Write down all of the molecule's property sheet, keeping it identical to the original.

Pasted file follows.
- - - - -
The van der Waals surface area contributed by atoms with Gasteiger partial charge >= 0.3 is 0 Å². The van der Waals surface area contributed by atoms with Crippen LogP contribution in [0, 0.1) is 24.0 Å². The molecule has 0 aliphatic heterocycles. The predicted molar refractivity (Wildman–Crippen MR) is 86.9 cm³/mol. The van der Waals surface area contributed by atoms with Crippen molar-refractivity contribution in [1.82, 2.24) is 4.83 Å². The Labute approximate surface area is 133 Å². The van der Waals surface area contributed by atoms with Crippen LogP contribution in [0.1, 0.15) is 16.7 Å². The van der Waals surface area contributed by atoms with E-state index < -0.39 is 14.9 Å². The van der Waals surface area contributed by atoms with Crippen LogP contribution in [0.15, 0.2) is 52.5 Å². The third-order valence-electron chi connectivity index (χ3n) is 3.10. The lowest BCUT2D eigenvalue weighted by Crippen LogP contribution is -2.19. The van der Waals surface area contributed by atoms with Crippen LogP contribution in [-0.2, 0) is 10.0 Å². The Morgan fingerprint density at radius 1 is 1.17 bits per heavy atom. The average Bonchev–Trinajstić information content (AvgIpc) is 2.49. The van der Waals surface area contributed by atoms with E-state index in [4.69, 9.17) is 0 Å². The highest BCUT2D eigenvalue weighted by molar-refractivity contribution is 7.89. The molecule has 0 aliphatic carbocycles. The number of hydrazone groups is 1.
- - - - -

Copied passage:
The van der Waals surface area contributed by atoms with Gasteiger partial charge >= 0.3 is 0 Å². The van der Waals surface area contributed by atoms with Crippen LogP contribution in [0, 0.1) is 24.0 Å². The molecule has 0 aliphatic heterocycles. The predicted molar refractivity (Wildman–Crippen MR) is 86.9 cm³/mol. The van der Waals surface area contributed by atoms with Crippen molar-refractivity contribution in [1.82, 2.24) is 4.83 Å². The Labute approximate surface area is 133 Å². The van der Waals surface area contributed by atoms with Crippen LogP contribution in [0.1, 0.15) is 16.7 Å². The van der Waals surface area contributed by atoms with E-state index < -0.39 is 14.9 Å². The van der Waals surface area contributed by atoms with Crippen LogP contribution in [0.15, 0.2) is 52.5 Å². The third-order valence-electron chi connectivity index (χ3n) is 3.10. The lowest BCUT2D eigenvalue weighted by Crippen LogP contribution is -2.19. The van der Waals surface area contributed by atoms with Crippen LogP contribution in [-0.2, 0) is 10.0 Å². The Morgan fingerprint density at radius 1 is 1.17 bits per heavy atom. The average Bonchev–Trinajstić information content (AvgIpc) is 2.49. The van der Waals surface area contributed by atoms with E-state index in [4.69, 9.17) is 0 Å². The highest BCUT2D eigenvalue weighted by molar-refractivity contribution is 7.89. The molecule has 0 aliphatic carbocycles. The number of hydrazone groups is 1.